pretense realized





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2 Comments | Report
vitor PRO+
vitor June 10, 2017
Beautiful portrait !
davidjohnson_0701 March 27, 2018
Very nice!

Same photographer See all

Behind The Lens

This photo was created in the safe space of my room at home, where the morning light comes in. I take many self-portraits here, because of how camera-shy I am. Being in such a familiar space makes me feel more comfortable in front of the lens.
You know that time of day in the morning when the sun has broken the clouds and shines coldly? The light is cool, and the feeling is crisp, no matter what time of year. Most self-portraits are taken at this time. It's early enough for me to think just enough but not too much about the photos I take. Over-thinking photos happens often with me, especially when they are of myself. Mornings fix that problem; they let me think clearly and only just enough.
It isn't direct sunlight, but rather just above the direct sunlight. In the mornings, the light falls on the back wall and the floor of my room, because the roof hangs low. That space just above the direct light is the sweet spot. The eyes light up, the skin evens out, and the hair shines. I take a lot of portraits for people, and after much experimentation, I have found the lighting that I love best. In the shade, but facing the sun. It's almost metaphoric.
I use a Nikon D3000, with a 50mm lens, remote, and a tripod. I will often take 1 or 2 test shots, then take 30 or 40 shots before I look at anything that comes out.
I woke up with a surprising bout of confidence that morning. My hair was a mess, my eyebrows not tweezed for weeks, I hadn't bothered shaving for equally as long, but I woke up that morning with a realization that none of those things mattered. That all these things that make a woman "beautiful," declared by the world of media, didn't matter at all. A body is a body and a face is a face. It matters not if it has blemishes or if it has hair or not--we're all different and the same, that way. I decided then that I would take self-portraits that morning, no matter what I looked like. So I threw some water on my face, set up the camera, tripod, and remote in the window, and began. The resulting images, all black and white, are portraits of that realization. That moment of understanding that all the things we pretend to be and all the people we pretend to look like are pointless if we can't see ourselves for just who we are in the physical world. We are only bodies and faces on the surface. Sometimes, I wish I was blind, so the only thing I could see in others would be their inner person, their inner human. That's what this picture is. My inner human in her realization.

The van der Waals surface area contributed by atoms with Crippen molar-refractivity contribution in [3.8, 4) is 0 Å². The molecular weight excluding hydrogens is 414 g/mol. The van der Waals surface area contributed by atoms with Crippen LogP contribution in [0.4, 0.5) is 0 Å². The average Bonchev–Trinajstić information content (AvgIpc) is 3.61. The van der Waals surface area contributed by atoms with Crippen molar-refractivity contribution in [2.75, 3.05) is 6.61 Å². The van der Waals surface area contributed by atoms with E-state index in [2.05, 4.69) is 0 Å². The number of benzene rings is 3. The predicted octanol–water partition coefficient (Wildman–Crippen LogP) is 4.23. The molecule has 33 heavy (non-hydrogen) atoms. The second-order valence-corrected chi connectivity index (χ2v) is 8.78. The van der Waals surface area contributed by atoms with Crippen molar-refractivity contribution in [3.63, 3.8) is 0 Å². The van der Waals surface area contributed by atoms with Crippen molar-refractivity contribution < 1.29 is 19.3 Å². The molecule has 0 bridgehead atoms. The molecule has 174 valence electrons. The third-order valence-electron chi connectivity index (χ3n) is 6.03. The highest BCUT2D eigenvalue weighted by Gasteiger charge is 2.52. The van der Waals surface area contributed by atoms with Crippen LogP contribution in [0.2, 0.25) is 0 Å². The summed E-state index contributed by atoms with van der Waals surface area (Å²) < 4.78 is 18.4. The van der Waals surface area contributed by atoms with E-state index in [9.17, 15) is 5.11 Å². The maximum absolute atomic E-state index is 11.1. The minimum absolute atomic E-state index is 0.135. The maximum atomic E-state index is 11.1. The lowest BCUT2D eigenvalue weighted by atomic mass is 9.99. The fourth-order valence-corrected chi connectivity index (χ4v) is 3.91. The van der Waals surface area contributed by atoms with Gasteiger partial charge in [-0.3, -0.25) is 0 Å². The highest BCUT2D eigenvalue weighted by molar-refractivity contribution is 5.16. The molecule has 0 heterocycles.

I tend to do very minimal post-processing. I don't have any high-end editing software because I tend to prefer a raw image, something untouched as much as possible. For this image, I used the Photos app on my Macbook Air to increase the contrast and the sharpness, and then very, very slightly lighten the darkest of darks, to give it the look of film, which is how I usually shoot black and white. I had used up the last roll of film I had, though, and it was a spur-of-the-moment shoot, so I settled for digital.
In my camera bag
I'm only semi-professional in the world of photography so I keep things simple. I have my Nikon D3000, a hand-me-down from my sister, with its kit lens, which I use for landscapes. Then I have the 50mm lens, and the 70-300mm zoom lens that I use for photographing mostly wildlife. I have a tripod, but it's quite badly broken and I'll have to replace it soon. Then there's any number of SD cards and my remote--a Promaster. It works well until it gets below 45 degrees, which is when it stops working. For self portraits in the snow, I hold it between two hand-warmers, and I can usually get a couple of shots before it fizzles out.
I recommend using the lighting I described earlier for any kind portrait. It generally just gives the subject a number of desirable attributes that make for a simple yet successful portrait environment. For self portraits, the timing has to be right. Don't force yourself into taking photos of yourself. If you're interested in trying it, don't give up if you don't like your initial shots. You will look awkward. I still do, many times, but it's a way of communication to the world that only you can give. And in my fear and self-consciousness and social anxiety, self portraits helped me realize that my visual self is only a face, and only a body, just like everyone else. That is a comfort to me--that we are all just bodies on the outside, yet each of us is a work of art within.

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